We sat in rows along a wooden bench.
Each place equipped with metal stick,
lever, and a bulb. Our task: to count the slip straps,
to package them in sets of twenty-four.
The drill was simple. You slid the slip strap
down over the metal stick. Each time you did
you hit the lever with a click. Click click, click click,
click, click. Twenty four and then the light stayed on.
Click click, click click. Juanita and I were hired
to pack the straps. We laughed and practiced
Spanish as we slapped the multi-colored slips
of cloth down on the growing stack. Click click,
click, clack. For us it was a lark. July and August,
fat beads of sweat crawling down our backs. On Route 110
squat factories nestled, lacking light and air, swallowed
in the dull roar of low flying planes. We tracked
the days on calendars of windowpanes and clocks
of tapping feet. After each bundle of twenty four,
we wrapped them with a rubber band and laid
them in a box, dusky slivers of color, traveling
incognito, a cardboard box of silly strands looking
for the remainder of the garment: the strapless slip.
I was horrible at this. I missed the light and clicked
and clicked until my pile overflowed the stick.
I couldn’t make my quota. Juanita slipped me bundles
from her box when the super turned her back. Click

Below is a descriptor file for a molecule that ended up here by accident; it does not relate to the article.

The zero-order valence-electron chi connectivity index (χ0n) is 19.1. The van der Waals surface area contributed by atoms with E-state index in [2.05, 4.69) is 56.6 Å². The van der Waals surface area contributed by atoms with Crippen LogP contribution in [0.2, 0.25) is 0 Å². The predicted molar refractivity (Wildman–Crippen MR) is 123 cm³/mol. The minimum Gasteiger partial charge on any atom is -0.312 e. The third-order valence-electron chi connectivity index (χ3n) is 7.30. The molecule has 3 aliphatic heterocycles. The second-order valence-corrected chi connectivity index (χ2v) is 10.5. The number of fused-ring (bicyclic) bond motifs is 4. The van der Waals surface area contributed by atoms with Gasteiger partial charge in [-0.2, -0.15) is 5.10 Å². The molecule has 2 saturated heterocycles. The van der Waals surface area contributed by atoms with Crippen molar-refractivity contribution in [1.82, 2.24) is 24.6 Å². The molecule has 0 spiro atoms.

clack, click clack. Dark haired girls worked beside us.
Twins. One so pregnant her wrinkled smock rubbed
against the bench. One morning she came in with one eye
bruised, a puckered lip. No questions. Just click and click.
They hated us. In the listless room, where we ate our twenty
minute lunch, they laughed behind their hands and turned
their backs whenever we sat down. I don’t know how,
but the manager found out that we had other plans,
did not expect to keep on clicking straps, but wanted to
escape this clacking mess come September. He fired
us and we went out the door and stood beside the highway
carousing in the sun, drunk on an early release, our fingers
like the wild wheat of fall, waving and ready for the harvest,
streaming like threads of silk in conquered air.
Verse Wisconsin (Summer 2010)